I have to admit writing this post feels a bit “old skool”. Prior to the last week I can’t remember the last time I had to break out a Windows Service to solve anything. Regardless, for one cloud-based IaaS project I’m working on I needed a simple worker-type solution that was private and could post data to a private REST API hosted on the other end of an Azure VNet Peer.
While I could have solved this problem any number of ways I plumped for Windows Service primarily because it will be familiar to developers and administrators at the organisation I’m working with, but I figured if I’m going to have to deploy onto VMs I’m sure not deploying in an old-fashioned way! Luckily we’re already running in Azure and hosting on VSTS so I have access to all the tools I need!
The setup for this process is very similar to the standard “Deploy to Azure VM” scenario that is very well covered in the official documentation and which I added some context to in a blog post earlier in the year.
Once you have the basics in place (it only takes a matter of minutes to prepare each machine) you can head back here to cover off the changes you need to make.
Note: this process is going to assume you have a Windows Service Project in Visual Studio 2015 that is being built using VSTS’s in-built build infrastructure. If you have other configurations you may need to take different steps to get this to work 🙂
Tweak build artefact output
First we need to make sure that the outputs from our build are stored as artefacts in VSTS. I didn’t use any form of installer packaging here so I needed to ensure my build outputs were all copied to the “drops” folder.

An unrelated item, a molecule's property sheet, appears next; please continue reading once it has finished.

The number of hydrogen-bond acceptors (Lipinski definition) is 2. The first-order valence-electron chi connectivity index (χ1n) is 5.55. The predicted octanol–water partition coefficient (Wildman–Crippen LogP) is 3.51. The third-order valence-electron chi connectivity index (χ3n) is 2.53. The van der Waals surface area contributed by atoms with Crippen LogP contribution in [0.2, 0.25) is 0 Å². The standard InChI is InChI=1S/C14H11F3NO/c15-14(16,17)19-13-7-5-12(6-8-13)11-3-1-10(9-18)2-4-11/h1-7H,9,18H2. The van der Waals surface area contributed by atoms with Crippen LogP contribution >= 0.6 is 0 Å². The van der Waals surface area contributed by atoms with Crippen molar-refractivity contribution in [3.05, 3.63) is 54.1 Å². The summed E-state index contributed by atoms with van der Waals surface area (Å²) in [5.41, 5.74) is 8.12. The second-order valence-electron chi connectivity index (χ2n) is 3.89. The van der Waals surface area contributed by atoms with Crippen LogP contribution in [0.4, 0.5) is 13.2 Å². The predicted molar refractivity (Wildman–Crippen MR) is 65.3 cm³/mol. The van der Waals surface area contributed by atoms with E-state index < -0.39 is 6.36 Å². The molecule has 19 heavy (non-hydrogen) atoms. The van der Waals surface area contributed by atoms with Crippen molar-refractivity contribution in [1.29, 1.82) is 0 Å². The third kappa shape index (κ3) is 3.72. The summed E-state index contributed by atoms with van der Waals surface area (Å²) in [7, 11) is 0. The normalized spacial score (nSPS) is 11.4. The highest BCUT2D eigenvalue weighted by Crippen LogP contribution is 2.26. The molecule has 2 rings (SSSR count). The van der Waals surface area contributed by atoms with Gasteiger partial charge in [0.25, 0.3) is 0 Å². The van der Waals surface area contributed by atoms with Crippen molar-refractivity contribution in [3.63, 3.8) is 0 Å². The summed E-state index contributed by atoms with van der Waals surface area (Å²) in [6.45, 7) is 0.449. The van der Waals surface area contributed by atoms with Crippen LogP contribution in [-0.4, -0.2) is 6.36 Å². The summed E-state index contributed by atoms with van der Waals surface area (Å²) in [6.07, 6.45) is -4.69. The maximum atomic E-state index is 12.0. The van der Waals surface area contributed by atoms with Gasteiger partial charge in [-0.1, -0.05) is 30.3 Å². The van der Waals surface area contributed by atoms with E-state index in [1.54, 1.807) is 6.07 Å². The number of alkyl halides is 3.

Here is my build definition which is pretty vanilla:
The tweak I made was on the Visual Studio build step (step 2) where I defined an additional MSBuild Argument that set the OutputPath to be the VSTS build agent’s artifacts directory which will automatically be copied by the Publish Artifacts step:
If I look at a history entry for my CI build and select Artifacts I can see that my Windows Service binary and all its associated assemblies, config files (and importantly Deployment Script) are stored with the build.
Now we have the build in the right configuration let’s move on to the deployment.
Deploying a Service
This is actually easier than it used to be :). Many of us would remember the need to package the Windows Service into an MSI and then use InstallUtil.exe to do the install on deployment.
Fear not! You no longer need this approach for Windows Services!
We can combine these handy Cmdlets in our Deployment script to manage the installation of our Windows Service as shown below.
The Release Management definition remains unchanged – all we had to do was ensure our build outputs were available to copy from the ‘Drop’ folder on the build and that they are copied to C:\temp\ on the target VM(s). Our Desployment Script takes care of the rest!
That’s it! Next time your CI build passes your CD kicks in and your Windows Service will be updated on your target VMs!